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Case Study Renee_Final

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>> Hi. Thanks for joining me on this journey as we explore the psychology of emotional eating. We're going to start each module with a brief case study. In these case studies, we help you apply what you're learning in a particular module to real life situations. Our goal is to create a more authentic experience so that you feel better prepared to coach clients through these issues. We'll follow three individuals throughout the course alternating from module to module. Now these are just examples of how the coaching process could look. They're meant to help you problem solve, figure out how you might deal with ambiguities, and also connect with your classmates. They're also meant to help bring the material to life through engaging stories that make the content feel more tangible. It's okay if you're not sure about which questions to ask. We learn by trying out different ways of thinking and doing. Make sense? With that said, meet our first case study Renée. Renée is a 27-year-old single female, who recently came to you because she wants to lose weight and she says she's ready to make some positive changes in her eating habits. In going through Renée's Health History, you learn that she works a nine-to-five job as a front desk concierge. Her main health concern is frustration because she has tried all kinds of diets and cleanses in the past, but nothing seems to help, and usually ends up feeling unmotivated and feeling worse about herself. She also struggles with overeating, especially at night. Renée has no history of serious illness or injuries, but she has asthma and experiences a lot of digestive issues, including nausea and gas. Renée is an only child and parents are in good health. They live on the other side of the country. Renée tries to exercise, but she usually ends up not making it to the gym as planned. She says that she isn't much of an exerciser. She loves to cook and enjoys making dinner for herself, especially as she's used to getting takeout at work and her breakfasts are sporadic. Renée often crave sweets and crunchy salty foods, but she doesn't include any major addictions on her Health History form. Renee says that she has noticed that she usually tries a new diet when she feels bored at work and needs a project, but she backs out after just a few days because it's too hard. She ends up annoyed with herself that she couldn't keep it up, which often leads to her throwing in the towel by stocking up on her favorite comfort foods and having a big night in by herself. In the end, this just creates more stress because she feels guilty for taking it too far once again. We'll continue to build on Renee's story throughout the course, and we will return to her in a few weeks. After you finish module one, we encourage you to return to this case study and try applying some of the material. For now, think about where you, as an Integrative Nutrition Health Coach, might start with Renee as your client. Remember that this module is called Emotions 101. What high mileage questions might you ask her to establish trust and dig a little deeper? How might you start to fill in some blanks? What information stands out to you and what language might you use to start helping her see different perspectives? What areas of her Circle of Life might be less present right now? How might you get her to explore her goals in meaningful ways? What were some insights that came to your mind from these questions? Let us know in the Facebook group, and we'll see you again real soon.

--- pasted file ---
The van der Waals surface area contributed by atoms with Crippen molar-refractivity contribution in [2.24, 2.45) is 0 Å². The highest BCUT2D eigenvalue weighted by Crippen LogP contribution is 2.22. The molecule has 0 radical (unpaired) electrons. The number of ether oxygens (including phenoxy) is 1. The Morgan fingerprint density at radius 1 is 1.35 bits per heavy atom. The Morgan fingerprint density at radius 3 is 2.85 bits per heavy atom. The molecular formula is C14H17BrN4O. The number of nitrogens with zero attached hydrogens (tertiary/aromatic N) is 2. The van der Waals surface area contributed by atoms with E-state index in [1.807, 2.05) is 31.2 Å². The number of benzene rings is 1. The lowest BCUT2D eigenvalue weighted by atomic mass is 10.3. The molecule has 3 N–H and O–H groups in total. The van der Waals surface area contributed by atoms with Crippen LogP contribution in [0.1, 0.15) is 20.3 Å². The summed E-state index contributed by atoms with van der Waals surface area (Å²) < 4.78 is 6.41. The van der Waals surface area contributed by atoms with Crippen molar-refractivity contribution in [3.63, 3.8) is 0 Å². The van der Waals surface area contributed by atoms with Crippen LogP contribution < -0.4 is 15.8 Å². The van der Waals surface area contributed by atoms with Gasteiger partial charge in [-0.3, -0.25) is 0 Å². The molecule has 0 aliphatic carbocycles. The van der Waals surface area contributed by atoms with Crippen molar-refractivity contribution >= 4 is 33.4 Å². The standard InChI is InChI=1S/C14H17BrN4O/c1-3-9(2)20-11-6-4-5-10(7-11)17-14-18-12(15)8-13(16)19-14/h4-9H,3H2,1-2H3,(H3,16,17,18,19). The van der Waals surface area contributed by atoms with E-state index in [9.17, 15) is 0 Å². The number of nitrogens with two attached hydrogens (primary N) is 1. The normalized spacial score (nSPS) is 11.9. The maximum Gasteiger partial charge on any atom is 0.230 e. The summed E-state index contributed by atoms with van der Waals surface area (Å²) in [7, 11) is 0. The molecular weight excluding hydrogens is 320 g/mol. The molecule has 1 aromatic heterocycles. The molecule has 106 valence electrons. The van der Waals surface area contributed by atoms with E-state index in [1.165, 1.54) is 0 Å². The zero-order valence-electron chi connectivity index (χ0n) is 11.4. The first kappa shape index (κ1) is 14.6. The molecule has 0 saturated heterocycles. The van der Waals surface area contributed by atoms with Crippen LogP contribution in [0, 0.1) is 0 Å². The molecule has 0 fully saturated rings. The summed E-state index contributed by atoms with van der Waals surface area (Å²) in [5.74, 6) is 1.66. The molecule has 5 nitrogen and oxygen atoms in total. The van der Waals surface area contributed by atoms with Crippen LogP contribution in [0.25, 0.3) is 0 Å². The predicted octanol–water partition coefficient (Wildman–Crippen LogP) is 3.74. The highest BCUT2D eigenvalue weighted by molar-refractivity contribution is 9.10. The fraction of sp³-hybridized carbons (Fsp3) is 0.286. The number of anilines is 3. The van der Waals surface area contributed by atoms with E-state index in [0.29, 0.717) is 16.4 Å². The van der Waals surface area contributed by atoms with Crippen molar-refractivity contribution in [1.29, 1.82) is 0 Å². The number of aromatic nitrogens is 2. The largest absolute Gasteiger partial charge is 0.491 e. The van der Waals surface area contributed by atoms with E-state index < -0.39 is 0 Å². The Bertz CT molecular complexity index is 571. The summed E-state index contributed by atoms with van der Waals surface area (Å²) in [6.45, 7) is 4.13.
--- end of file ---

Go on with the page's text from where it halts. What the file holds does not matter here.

Video Details

Duration: 3 minutes and 20 seconds
Language: English
License: Dotsub - Standard License
Genre: None
Views: 5
Posted by: integrativenutrition on Aug 30, 2018

Case Study Renee_Final

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